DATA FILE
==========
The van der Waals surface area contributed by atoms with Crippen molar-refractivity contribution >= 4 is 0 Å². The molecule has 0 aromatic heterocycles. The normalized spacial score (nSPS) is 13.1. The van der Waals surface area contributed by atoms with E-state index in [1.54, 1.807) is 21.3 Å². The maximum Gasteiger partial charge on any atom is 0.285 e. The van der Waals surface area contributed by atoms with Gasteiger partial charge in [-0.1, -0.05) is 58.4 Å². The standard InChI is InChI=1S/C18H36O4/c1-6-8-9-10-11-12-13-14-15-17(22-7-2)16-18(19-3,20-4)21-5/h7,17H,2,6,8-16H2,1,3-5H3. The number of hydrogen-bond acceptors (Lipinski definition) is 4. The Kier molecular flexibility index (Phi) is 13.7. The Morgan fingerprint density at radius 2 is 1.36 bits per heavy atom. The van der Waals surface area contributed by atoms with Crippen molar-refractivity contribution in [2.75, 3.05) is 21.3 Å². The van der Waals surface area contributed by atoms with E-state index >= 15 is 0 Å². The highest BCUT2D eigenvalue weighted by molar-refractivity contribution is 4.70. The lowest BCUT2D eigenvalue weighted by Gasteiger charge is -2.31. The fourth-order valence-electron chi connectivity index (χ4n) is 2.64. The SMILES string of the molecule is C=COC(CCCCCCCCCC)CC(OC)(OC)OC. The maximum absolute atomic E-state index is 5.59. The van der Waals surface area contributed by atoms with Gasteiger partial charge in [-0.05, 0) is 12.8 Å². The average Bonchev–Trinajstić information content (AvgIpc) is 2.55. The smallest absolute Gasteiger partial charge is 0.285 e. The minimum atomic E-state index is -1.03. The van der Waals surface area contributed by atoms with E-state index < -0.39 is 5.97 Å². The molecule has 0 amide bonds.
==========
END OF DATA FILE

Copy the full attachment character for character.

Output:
The van der Waals surface area contributed by atoms with Crippen molar-refractivity contribution >= 4 is 0 Å². The molecule has 0 aromatic heterocycles. The normalized spacial score (nSPS) is 13.1. The van der Waals surface area contributed by atoms with E-state index in [1.54, 1.807) is 21.3 Å². The maximum Gasteiger partial charge on any atom is 0.285 e. The van der Waals surface area contributed by atoms with Gasteiger partial charge in [-0.1, -0.05) is 58.4 Å². The standard InChI is InChI=1S/C18H36O4/c1-6-8-9-10-11-12-13-14-15-17(22-7-2)16-18(19-3,20-4)21-5/h7,17H,2,6,8-16H2,1,3-5H3. The number of hydrogen-bond acceptors (Lipinski definition) is 4. The Kier molecular flexibility index (Phi) is 13.7. The Morgan fingerprint density at radius 2 is 1.36 bits per heavy atom. The van der Waals surface area contributed by atoms with Crippen molar-refractivity contribution in [2.75, 3.05) is 21.3 Å². The van der Waals surface area contributed by atoms with E-state index >= 15 is 0 Å². The highest BCUT2D eigenvalue weighted by molar-refractivity contribution is 4.70. The lowest BCUT2D eigenvalue weighted by Gasteiger charge is -2.31. The fourth-order valence-electron chi connectivity index (χ4n) is 2.64. The SMILES string of the molecule is C=COC(CCCCCCCCCC)CC(OC)(OC)OC. The maximum absolute atomic E-state index is 5.59. The van der Waals surface area contributed by atoms with Gasteiger partial charge in [-0.05, 0) is 12.8 Å². The average Bonchev–Trinajstić information content (AvgIpc) is 2.55. The smallest absolute Gasteiger partial charge is 0.285 e. The minimum atomic E-state index is -1.03. The van der Waals surface area contributed by atoms with E-state index < -0.39 is 5.97 Å². The molecule has 0 amide bonds.